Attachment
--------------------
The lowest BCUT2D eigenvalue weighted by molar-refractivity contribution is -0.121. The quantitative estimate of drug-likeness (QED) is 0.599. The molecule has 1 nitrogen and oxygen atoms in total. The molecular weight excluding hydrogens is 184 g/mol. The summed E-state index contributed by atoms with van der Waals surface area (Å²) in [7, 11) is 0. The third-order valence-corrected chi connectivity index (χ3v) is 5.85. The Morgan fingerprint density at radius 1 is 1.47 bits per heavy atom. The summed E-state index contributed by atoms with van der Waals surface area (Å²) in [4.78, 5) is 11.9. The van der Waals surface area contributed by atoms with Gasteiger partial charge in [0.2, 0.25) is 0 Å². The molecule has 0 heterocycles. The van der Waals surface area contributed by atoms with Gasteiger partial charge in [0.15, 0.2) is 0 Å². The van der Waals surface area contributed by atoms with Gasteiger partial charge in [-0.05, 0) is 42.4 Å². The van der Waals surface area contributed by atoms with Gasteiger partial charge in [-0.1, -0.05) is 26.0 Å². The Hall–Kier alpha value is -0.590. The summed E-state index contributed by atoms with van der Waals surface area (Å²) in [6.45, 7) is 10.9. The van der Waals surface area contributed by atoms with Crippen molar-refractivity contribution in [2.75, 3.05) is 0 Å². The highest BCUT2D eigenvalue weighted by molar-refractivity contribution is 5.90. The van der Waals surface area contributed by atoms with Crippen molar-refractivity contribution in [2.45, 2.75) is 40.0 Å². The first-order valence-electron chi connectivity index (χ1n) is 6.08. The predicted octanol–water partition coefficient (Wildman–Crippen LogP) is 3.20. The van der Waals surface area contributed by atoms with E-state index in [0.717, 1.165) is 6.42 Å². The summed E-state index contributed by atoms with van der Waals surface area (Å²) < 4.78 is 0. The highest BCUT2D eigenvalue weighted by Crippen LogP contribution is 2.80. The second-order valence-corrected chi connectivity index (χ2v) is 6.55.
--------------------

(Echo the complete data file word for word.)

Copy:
The lowest BCUT2D eigenvalue weighted by molar-refractivity contribution is -0.121. The quantitative estimate of drug-likeness (QED) is 0.599. The molecule has 1 nitrogen and oxygen atoms in total. The molecular weight excluding hydrogens is 184 g/mol. The summed E-state index contributed by atoms with van der Waals surface area (Å²) in [7, 11) is 0. The third-order valence-corrected chi connectivity index (χ3v) is 5.85. The Morgan fingerprint density at radius 1 is 1.47 bits per heavy atom. The summed E-state index contributed by atoms with van der Waals surface area (Å²) in [4.78, 5) is 11.9. The van der Waals surface area contributed by atoms with Gasteiger partial charge in [0.2, 0.25) is 0 Å². The molecule has 0 heterocycles. The van der Waals surface area contributed by atoms with Gasteiger partial charge in [0.15, 0.2) is 0 Å². The van der Waals surface area contributed by atoms with Gasteiger partial charge in [-0.05, 0) is 42.4 Å². The van der Waals surface area contributed by atoms with Gasteiger partial charge in [-0.1, -0.05) is 26.0 Å². The Hall–Kier alpha value is -0.590. The summed E-state index contributed by atoms with van der Waals surface area (Å²) in [6.45, 7) is 10.9. The van der Waals surface area contributed by atoms with Crippen molar-refractivity contribution in [2.75, 3.05) is 0 Å². The highest BCUT2D eigenvalue weighted by molar-refractivity contribution is 5.90. The van der Waals surface area contributed by atoms with Crippen molar-refractivity contribution in [2.45, 2.75) is 40.0 Å². The first-order valence-electron chi connectivity index (χ1n) is 6.08. The predicted octanol–water partition coefficient (Wildman–Crippen LogP) is 3.20. The van der Waals surface area contributed by atoms with E-state index in [0.717, 1.165) is 6.42 Å². The summed E-state index contributed by atoms with van der Waals surface area (Å²) < 4.78 is 0. The highest BCUT2D eigenvalue weighted by Crippen LogP contribution is 2.80. The second-order valence-corrected chi connectivity index (χ2v) is 6.55.